The Library Peer Network: a lifeline in the education lottery

Updated: Jan 28


​Olivia Mak

Postgraduate Student

University of Manchester

We all know that the route to academic success is not always a level playing field. Launched in Autumn 2020, the Library Peer Network (LPN) at the University of Manchester is a student-led widening participation scheme designed to help first-year undergraduates from under-represented backgrounds settle into their studies.


Starting a degree can be hard enough under normal circumstances but can feel like another mountain to climb in a pandemic, especially if you come from an under-represented background. Sitting in a lecture theatre for the first time, suffering awkward icebreakers at introductory seminars and meeting so many new people (whose names you probably won’t remember)... if you’ve been to university, you’ll surely remember these pivotal moments that marked the start of your journey in Higher Education.


Imagine navigating this milestone as the first member of your family to attend university, being estranged from your family, or coming from the care system with little real support during this huge transition in your life. Now imagine on top of that: starting your degree remotely, not knowing anyone at the same university and attending virtual lectures and seminars, which lack the sense of community and belonging that physical proximity brings. The inherent isolation is like adding water to an already slippery path. Adding a global pandemic into the mix only makes things a lot more difficult for these under-represented groups.


Enter the LPN. We designed the LPN with the agile needs of these undergraduates in mind, providing a Microsoft Teams space where they could build a support network with students in a similar position. A critical component of the LPN is that it is led by the Library Student Team, a group of current undergraduates, postgraduates and recent graduates spanning a range of degree subjects and backgrounds, reflecting the diverse community that exists within the university. As students ourselves, we identify with the challenges of student life.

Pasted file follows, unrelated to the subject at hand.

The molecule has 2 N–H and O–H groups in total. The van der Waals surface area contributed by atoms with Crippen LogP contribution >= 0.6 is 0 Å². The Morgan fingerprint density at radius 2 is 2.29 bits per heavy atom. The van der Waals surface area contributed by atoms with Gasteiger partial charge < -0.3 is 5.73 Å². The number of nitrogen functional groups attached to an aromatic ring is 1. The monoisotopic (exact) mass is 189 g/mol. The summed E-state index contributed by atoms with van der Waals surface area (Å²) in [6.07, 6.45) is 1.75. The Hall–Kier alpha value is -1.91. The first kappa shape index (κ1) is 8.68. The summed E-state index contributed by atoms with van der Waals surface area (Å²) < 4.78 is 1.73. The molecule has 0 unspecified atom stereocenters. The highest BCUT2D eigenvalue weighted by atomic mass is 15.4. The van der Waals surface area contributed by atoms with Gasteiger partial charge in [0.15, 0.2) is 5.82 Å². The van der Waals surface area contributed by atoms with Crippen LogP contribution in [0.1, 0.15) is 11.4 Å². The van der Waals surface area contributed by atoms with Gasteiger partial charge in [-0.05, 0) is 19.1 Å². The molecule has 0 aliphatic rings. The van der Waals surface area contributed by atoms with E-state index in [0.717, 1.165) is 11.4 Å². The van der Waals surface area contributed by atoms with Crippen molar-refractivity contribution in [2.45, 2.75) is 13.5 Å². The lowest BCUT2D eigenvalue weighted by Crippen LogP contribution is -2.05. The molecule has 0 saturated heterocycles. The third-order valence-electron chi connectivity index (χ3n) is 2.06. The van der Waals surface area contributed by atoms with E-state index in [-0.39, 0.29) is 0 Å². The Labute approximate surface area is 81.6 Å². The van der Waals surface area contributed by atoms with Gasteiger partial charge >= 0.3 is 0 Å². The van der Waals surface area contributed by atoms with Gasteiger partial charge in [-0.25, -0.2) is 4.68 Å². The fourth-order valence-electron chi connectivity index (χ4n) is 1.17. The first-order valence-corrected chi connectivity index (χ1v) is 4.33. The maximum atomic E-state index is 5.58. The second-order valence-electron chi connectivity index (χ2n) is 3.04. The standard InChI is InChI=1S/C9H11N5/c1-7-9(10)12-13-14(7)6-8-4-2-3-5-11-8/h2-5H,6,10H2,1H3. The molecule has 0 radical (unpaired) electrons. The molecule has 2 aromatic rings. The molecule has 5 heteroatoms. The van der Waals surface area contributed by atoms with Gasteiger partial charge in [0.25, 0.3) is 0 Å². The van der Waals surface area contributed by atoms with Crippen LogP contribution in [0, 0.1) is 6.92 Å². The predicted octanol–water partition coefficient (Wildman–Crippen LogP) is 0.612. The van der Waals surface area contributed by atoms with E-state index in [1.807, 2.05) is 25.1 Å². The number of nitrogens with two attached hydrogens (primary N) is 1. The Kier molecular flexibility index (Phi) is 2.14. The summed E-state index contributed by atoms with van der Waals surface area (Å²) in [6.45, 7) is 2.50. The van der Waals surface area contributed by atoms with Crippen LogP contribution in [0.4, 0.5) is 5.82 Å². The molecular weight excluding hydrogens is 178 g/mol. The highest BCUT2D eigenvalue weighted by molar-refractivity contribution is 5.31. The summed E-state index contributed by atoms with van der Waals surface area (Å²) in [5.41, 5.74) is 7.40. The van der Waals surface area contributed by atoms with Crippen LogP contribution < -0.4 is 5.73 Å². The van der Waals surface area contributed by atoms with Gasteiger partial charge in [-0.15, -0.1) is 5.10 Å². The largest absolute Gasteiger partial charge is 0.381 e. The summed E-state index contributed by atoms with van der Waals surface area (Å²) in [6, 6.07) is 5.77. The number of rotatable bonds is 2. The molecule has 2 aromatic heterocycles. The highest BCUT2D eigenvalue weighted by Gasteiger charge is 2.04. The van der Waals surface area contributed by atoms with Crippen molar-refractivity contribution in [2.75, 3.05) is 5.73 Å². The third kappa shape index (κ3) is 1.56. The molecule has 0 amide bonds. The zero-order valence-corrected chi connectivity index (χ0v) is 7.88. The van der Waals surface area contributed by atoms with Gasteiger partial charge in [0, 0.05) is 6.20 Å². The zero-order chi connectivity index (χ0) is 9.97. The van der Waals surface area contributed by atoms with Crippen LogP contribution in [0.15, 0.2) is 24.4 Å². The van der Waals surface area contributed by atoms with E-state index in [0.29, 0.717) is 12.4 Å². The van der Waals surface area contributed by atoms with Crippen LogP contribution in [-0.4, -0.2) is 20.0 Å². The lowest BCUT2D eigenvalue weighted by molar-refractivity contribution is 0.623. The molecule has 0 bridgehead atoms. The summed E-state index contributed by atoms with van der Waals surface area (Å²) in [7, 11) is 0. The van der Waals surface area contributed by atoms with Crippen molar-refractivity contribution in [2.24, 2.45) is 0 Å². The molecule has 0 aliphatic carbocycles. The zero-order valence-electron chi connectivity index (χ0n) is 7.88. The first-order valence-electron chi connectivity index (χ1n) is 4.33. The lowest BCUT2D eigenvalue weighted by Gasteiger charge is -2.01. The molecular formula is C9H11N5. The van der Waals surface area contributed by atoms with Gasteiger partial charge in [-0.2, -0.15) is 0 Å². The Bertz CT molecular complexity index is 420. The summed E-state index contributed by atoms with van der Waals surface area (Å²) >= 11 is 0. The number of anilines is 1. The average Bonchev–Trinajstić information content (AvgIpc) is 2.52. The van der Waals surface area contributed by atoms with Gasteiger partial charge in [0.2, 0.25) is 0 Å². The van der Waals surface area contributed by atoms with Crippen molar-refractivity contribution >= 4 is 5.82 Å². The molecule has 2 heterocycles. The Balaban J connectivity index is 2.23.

Recognising these common struggles, we provide weekly ‘Student Team Tips’ blog posts with our personal experiences and reflections on a range of topics, such as revision and well-being. We also record podcasts where we discuss imposter syndrome, career tips and worst exam experiences! In addition to producing content that students can relate to, we realise it’s important to help them with exploring university life and developing skills they’ll need for future careers. So, we came up ‘LPN Coming Up’ and ‘#OpportunityTuesday’, providing weekly updates on university events and exciting career opportunities (specific to each faculty), in addition to offering resources on academic support.


While collective resources are helpful, we understand from personal experience that sometimes we all need something more specific. This tailored support comes from mentoring students studying similar degrees to our own. Personally, I have found this the most rewarding, using my experience to provide advice on university life or feedback on specific assignments via Zoom. The greater the obstacles, the greater the achievement in overcoming them. The LPN is a testament to this principle.